Epidemiology and Important Lessons from the Coronavirus Disease 2019 (COVID-19) Outbreak in South Korea
38 Pages Posted: 1 Apr 2020More...
Background: Coronavirus Disease 2019 (COVID-19) caused by the novel virus named SARS-CoV-2 have been reported worldwide. The outbreak of COVID-19 in South Korea, located next to China, started on January 20th, 2020, and the number of infected cases has increased rapidly. In this study, we aimed to report the epidemiological characteristics and transmission of the disease and discuss the South Korean government and society’s responses to COVID-19 outbreak.
Methods: We collected demographic and epidemiologic data from the daily update of COVID-19 published by Korea Centers for Disease Control and Prevention (KCDC) until March 16th, 2020. Additional informations were extracted from the confirmed press.
Findings: The first case of COVID-19 in South Korea was reported on January 20th, 2020. Since then, the disease have progressed to community-associated infection followed by multiple mass infections associated with religious groups and hospitals, mainly from the city of Daegu. As of March 16th, 2020, 8,236 patients were confirmed to have COVID-19 and 75 deaths from the disease were reported. The Korean government has issued several guidelines for screening, diagnosis, management, prevention and quarantine of COVID-19, and society responded to the guidelines at a high level. In addition, the amendments of the legislation related to quarantine were also proposed.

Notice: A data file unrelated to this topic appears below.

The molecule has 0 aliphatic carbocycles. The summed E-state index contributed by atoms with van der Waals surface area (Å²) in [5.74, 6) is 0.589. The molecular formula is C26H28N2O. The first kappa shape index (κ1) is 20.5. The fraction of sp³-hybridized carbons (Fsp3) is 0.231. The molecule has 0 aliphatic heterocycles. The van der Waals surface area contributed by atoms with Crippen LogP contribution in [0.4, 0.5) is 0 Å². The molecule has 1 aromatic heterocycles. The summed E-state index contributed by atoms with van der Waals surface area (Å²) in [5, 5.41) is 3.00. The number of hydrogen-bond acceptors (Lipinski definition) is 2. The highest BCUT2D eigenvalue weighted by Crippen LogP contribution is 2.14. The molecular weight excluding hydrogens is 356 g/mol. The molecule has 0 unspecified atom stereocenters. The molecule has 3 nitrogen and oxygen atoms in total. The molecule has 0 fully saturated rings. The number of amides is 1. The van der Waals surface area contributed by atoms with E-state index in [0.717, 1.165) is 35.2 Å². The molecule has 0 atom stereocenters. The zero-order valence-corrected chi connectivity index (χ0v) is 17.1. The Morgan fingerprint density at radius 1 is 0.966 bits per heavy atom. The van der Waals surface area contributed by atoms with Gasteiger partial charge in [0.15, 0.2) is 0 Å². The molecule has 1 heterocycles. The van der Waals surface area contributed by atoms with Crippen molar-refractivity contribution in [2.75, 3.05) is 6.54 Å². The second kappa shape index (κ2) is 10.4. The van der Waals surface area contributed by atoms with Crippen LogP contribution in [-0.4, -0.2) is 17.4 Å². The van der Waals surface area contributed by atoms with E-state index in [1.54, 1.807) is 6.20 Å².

Interpretation: Although the number of confirmed patients of COVID-19 in South Korea is still increasing, the upward slope tends to decrease. The efforts of the government, society, and medical staffs contributed greatly to prevent the spread of the disease. The messages given by the situation in South Korea would give clues to other countries to prevent the spread of COVID-19.
Funding Statement: None.
Declaration of Interests: All authors confirm to have no actual or potential conflict of interests.
Ethics Approval Statement: Data is publicly available.
Keywords: COVID-19; Epidemiology; government policy
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